the command. The whole force amounted to some 2,300 men. Proper guards were left at this place and in the several camps.
On the morning of the 21st we marched toward Cumberland Gap, with the hope of arriving there before the return of the rebel troops. But when we arrived within 2 miles of the Gap I was overtaken by a messenger (who had been sent to Claiborne County) with information that the rebels had made a forced march, and were by that time within their encampment. As my force was much too small to make an attack on their strong intrechments, protected by heavy redoubts, I determined to remain in front of their works for a day or two, and make as complete an examination of their works as practicable. We advanced on the enemy's right and drove in their pickets; moved close to their right line of defense, and bivouacked for the night.
On the morning of the 22nd threw out skirmishers and drove the enemy from the woods to the abatis, which covers the whole mountainside, inside the line of fallen timber. The rebel sharpshooters were well protected by rifle pits. The skirmishing on our part was admirably performed by companies of the Sixteenth Ohio. Quite a number of the enemy were shot by them. The rebels opened on our skirmishers with shrapnel from two 12-pounders, but without doing any damage. I moved the two Parrott guns and there regiments to a ridge in the front of the Gap, where the former were placed in position and soon opened on the rebel works, and continued cannonading them until the afternoon. Our fire was returned warmly from seven different works-one on the top of the Cumberland Mountains to the left of the Gap, which reared far above us; one on the side of the mountain, also on the left; one in the Gap, and four on the right or west side of the Gap. They threw 24-pounder solid shot, 12-pounder shell (spherical), 6-pounder solid, and 8-inch shell. Only the latter, which came from the gun on plode among their tents and others in their works, but I am not able to say what damage was done to them. They were several times driven from their guns, but as they had hill and deep trenches close at hand where they seemed to be securely covered, I doubt if they suffered much.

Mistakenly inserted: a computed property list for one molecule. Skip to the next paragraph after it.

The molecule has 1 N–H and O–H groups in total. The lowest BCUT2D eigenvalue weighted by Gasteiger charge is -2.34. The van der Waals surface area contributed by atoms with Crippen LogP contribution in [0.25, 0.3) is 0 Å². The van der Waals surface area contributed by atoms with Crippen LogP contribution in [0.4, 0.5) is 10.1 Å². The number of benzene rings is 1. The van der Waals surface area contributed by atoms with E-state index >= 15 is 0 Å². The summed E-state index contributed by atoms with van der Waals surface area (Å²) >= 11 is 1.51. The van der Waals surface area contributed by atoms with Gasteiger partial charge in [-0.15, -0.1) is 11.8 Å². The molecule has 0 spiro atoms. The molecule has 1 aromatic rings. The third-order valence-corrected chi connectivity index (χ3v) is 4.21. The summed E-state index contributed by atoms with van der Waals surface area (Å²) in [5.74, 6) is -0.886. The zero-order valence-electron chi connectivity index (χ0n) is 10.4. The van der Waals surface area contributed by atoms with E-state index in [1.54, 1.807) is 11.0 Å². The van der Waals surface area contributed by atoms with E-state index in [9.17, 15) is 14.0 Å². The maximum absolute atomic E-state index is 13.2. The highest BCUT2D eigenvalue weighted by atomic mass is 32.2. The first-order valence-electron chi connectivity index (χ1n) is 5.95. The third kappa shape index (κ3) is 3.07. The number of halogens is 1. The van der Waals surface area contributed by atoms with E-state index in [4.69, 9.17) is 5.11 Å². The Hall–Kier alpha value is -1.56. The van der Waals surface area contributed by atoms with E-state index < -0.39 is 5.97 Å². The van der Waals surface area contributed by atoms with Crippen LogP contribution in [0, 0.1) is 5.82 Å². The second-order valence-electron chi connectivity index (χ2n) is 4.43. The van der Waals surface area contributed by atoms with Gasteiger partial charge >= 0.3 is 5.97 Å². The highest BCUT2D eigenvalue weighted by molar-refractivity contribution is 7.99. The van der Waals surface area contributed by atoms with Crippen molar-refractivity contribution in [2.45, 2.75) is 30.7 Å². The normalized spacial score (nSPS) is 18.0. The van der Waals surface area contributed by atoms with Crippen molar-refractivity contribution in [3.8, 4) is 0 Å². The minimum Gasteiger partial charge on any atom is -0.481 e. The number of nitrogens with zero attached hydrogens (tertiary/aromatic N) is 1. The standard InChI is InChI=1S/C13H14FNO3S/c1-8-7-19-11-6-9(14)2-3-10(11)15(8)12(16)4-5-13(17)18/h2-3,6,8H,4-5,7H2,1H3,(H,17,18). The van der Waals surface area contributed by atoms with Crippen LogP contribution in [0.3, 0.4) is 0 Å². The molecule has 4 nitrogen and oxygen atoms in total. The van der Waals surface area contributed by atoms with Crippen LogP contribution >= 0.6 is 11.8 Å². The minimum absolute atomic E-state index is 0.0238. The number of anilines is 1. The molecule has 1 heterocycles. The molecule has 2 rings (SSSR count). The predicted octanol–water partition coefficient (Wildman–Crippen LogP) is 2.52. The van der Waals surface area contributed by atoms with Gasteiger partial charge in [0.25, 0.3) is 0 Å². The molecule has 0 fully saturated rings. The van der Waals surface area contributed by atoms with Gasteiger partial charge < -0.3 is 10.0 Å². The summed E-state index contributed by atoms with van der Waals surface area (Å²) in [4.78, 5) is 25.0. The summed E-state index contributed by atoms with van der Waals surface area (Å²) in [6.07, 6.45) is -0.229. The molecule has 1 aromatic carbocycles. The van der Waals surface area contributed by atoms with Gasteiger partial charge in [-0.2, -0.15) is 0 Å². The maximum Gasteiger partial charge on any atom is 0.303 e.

The Forty-ninth Indiana was deployed on our right (the enemy's left in the afternoon), when they discovered another battery, which opened on them with shell, and although they were in good range and many shell exploded about them, no one was injured. Although the rebel force was more than double ours, all of our efforts to draw them from their works were unsuccessful. This command bivouacked again just in front of the Gap, and as I had completed successfully the reconnaissance, I left in the forenoon of yesterday, and arrived in this place last evening. Some of the officers and men had narrow escapes, but not one was injured or lost. Officers and men behaved admirably, and will, I am sure, accomplish all that any equal number of men can. Inferior as they were in numbers, and notwithstanding the strength of the rebel works, I believe that every man would have cheerfully advanced to storm their works if the order had been given. Although we had snow-storms and sleet during both the nights we bivouacked in the mountains, as well as yesterday, I heard no word of complaint from either officer or man. The ammunition of Parrott guns, both fused and percussion, seemed to be defective, as very many of our shells were not seen to explode. I have ordered it to be carefully examined.
This examination of Cumberland Gap confirms the opinion given in a former letter that the place is very strong if attacked from the north